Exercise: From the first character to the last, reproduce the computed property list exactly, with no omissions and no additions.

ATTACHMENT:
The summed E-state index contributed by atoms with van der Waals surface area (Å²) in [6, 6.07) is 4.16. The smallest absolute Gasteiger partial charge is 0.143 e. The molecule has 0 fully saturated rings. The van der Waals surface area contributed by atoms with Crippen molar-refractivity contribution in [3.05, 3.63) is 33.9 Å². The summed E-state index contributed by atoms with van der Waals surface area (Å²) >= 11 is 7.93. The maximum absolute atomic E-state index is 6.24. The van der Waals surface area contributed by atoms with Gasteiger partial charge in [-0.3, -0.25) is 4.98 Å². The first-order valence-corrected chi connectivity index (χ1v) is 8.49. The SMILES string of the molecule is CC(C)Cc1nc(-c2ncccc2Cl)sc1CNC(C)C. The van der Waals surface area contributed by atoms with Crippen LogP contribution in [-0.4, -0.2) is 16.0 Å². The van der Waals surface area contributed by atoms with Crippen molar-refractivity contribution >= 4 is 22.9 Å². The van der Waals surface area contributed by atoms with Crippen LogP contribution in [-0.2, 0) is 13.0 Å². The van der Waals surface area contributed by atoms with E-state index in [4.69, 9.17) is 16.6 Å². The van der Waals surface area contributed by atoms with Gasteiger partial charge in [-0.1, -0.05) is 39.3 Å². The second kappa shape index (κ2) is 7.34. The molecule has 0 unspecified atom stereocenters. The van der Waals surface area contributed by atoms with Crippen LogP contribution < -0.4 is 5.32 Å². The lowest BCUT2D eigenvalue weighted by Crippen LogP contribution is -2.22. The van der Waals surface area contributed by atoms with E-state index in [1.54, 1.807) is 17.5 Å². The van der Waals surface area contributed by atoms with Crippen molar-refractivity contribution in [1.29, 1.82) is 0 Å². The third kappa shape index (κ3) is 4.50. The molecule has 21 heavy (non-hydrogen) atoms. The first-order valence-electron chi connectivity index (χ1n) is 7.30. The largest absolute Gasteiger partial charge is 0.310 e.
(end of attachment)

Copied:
The summed E-state index contributed by atoms with van der Waals surface area (Å²) in [6, 6.07) is 4.16. The smallest absolute Gasteiger partial charge is 0.143 e. The molecule has 0 fully saturated rings. The van der Waals surface area contributed by atoms with Crippen molar-refractivity contribution in [3.05, 3.63) is 33.9 Å². The summed E-state index contributed by atoms with van der Waals surface area (Å²) >= 11 is 7.93. The maximum absolute atomic E-state index is 6.24. The van der Waals surface area contributed by atoms with Gasteiger partial charge in [-0.3, -0.25) is 4.98 Å². The first-order valence-corrected chi connectivity index (χ1v) is 8.49. The SMILES string of the molecule is CC(C)Cc1nc(-c2ncccc2Cl)sc1CNC(C)C. The van der Waals surface area contributed by atoms with Crippen LogP contribution in [-0.4, -0.2) is 16.0 Å². The van der Waals surface area contributed by atoms with Crippen molar-refractivity contribution >= 4 is 22.9 Å². The van der Waals surface area contributed by atoms with Crippen LogP contribution in [-0.2, 0) is 13.0 Å². The van der Waals surface area contributed by atoms with E-state index in [4.69, 9.17) is 16.6 Å². The van der Waals surface area contributed by atoms with Gasteiger partial charge in [-0.1, -0.05) is 39.3 Å². The second kappa shape index (κ2) is 7.34. The molecule has 0 unspecified atom stereocenters. The van der Waals surface area contributed by atoms with Crippen LogP contribution < -0.4 is 5.32 Å². The lowest BCUT2D eigenvalue weighted by Crippen LogP contribution is -2.22. The van der Waals surface area contributed by atoms with E-state index in [1.54, 1.807) is 17.5 Å². The van der Waals surface area contributed by atoms with Crippen molar-refractivity contribution in [1.29, 1.82) is 0 Å². The third kappa shape index (κ3) is 4.50. The molecule has 21 heavy (non-hydrogen) atoms. The first-order valence-electron chi connectivity index (χ1n) is 7.30. The largest absolute Gasteiger partial charge is 0.310 e.